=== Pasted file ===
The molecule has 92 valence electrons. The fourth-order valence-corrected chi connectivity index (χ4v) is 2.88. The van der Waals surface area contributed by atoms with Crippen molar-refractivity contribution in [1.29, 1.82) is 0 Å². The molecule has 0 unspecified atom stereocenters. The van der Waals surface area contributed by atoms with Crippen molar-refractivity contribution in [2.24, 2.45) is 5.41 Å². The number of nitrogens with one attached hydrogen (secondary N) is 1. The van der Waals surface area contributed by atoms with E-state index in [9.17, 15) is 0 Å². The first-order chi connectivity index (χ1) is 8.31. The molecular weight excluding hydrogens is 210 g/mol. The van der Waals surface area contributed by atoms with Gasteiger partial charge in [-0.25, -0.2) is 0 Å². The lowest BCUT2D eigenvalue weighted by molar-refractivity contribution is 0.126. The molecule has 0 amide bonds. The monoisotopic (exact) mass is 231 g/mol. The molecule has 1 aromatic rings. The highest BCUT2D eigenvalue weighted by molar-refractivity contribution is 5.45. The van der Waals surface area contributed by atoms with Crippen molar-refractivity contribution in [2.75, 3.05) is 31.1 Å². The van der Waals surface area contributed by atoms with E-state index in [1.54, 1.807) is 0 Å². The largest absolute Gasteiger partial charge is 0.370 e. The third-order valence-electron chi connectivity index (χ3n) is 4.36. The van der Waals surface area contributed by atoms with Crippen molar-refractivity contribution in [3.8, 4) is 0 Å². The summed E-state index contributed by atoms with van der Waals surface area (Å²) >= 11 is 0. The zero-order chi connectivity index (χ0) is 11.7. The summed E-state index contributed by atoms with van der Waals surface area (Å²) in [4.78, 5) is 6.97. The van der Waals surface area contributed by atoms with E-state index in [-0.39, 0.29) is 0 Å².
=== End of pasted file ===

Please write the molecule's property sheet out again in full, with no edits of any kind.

The molecule has 92 valence electrons. The fourth-order valence-corrected chi connectivity index (χ4v) is 2.88. The van der Waals surface area contributed by atoms with Crippen molar-refractivity contribution in [1.29, 1.82) is 0 Å². The molecule has 0 unspecified atom stereocenters. The van der Waals surface area contributed by atoms with Crippen molar-refractivity contribution in [2.24, 2.45) is 5.41 Å². The number of nitrogens with one attached hydrogen (secondary N) is 1. The van der Waals surface area contributed by atoms with E-state index in [9.17, 15) is 0 Å². The first-order chi connectivity index (χ1) is 8.31. The molecular weight excluding hydrogens is 210 g/mol. The van der Waals surface area contributed by atoms with Gasteiger partial charge in [-0.25, -0.2) is 0 Å². The lowest BCUT2D eigenvalue weighted by molar-refractivity contribution is 0.126. The molecule has 0 amide bonds. The monoisotopic (exact) mass is 231 g/mol. The molecule has 1 aromatic rings. The highest BCUT2D eigenvalue weighted by molar-refractivity contribution is 5.45. The van der Waals surface area contributed by atoms with Crippen molar-refractivity contribution in [2.75, 3.05) is 31.1 Å². The van der Waals surface area contributed by atoms with E-state index in [1.54, 1.807) is 0 Å². The largest absolute Gasteiger partial charge is 0.370 e. The third-order valence-electron chi connectivity index (χ3n) is 4.36. The van der Waals surface area contributed by atoms with Crippen molar-refractivity contribution in [3.8, 4) is 0 Å². The summed E-state index contributed by atoms with van der Waals surface area (Å²) >= 11 is 0. The zero-order chi connectivity index (χ0) is 11.7. The summed E-state index contributed by atoms with van der Waals surface area (Å²) in [4.78, 5) is 6.97. The van der Waals surface area contributed by atoms with E-state index in [-0.39, 0.29) is 0 Å².